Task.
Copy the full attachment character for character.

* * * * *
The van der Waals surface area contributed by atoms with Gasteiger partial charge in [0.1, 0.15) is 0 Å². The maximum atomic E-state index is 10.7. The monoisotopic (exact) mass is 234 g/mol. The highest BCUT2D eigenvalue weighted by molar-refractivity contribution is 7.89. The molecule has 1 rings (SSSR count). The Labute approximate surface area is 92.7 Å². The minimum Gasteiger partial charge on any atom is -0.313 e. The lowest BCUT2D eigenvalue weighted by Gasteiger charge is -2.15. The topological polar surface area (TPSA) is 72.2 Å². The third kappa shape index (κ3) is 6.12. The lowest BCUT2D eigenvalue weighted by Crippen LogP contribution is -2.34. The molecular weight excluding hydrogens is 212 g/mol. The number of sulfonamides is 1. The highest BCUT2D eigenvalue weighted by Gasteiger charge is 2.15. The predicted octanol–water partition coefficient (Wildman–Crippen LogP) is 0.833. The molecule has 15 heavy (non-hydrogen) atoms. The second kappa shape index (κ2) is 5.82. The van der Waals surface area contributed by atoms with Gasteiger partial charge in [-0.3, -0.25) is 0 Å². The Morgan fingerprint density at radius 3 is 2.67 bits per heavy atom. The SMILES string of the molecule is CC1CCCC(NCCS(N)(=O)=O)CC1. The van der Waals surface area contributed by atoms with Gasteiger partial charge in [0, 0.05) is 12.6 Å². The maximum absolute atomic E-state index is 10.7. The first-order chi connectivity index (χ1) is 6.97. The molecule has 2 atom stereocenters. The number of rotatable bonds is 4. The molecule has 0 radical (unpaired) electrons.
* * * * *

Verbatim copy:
The van der Waals surface area contributed by atoms with Gasteiger partial charge in [0.1, 0.15) is 0 Å². The maximum atomic E-state index is 10.7. The monoisotopic (exact) mass is 234 g/mol. The highest BCUT2D eigenvalue weighted by molar-refractivity contribution is 7.89. The molecule has 1 rings (SSSR count). The Labute approximate surface area is 92.7 Å². The minimum Gasteiger partial charge on any atom is -0.313 e. The lowest BCUT2D eigenvalue weighted by Gasteiger charge is -2.15. The topological polar surface area (TPSA) is 72.2 Å². The third kappa shape index (κ3) is 6.12. The lowest BCUT2D eigenvalue weighted by Crippen LogP contribution is -2.34. The molecular weight excluding hydrogens is 212 g/mol. The number of sulfonamides is 1. The highest BCUT2D eigenvalue weighted by Gasteiger charge is 2.15. The predicted octanol–water partition coefficient (Wildman–Crippen LogP) is 0.833. The molecule has 15 heavy (non-hydrogen) atoms. The second kappa shape index (κ2) is 5.82. The van der Waals surface area contributed by atoms with Gasteiger partial charge in [-0.3, -0.25) is 0 Å². The Morgan fingerprint density at radius 3 is 2.67 bits per heavy atom. The SMILES string of the molecule is CC1CCCC(NCCS(N)(=O)=O)CC1. The van der Waals surface area contributed by atoms with Gasteiger partial charge in [0, 0.05) is 12.6 Å². The maximum absolute atomic E-state index is 10.7. The first-order chi connectivity index (χ1) is 6.97. The molecule has 2 atom stereocenters. The number of rotatable bonds is 4. The molecule has 0 radical (unpaired) electrons.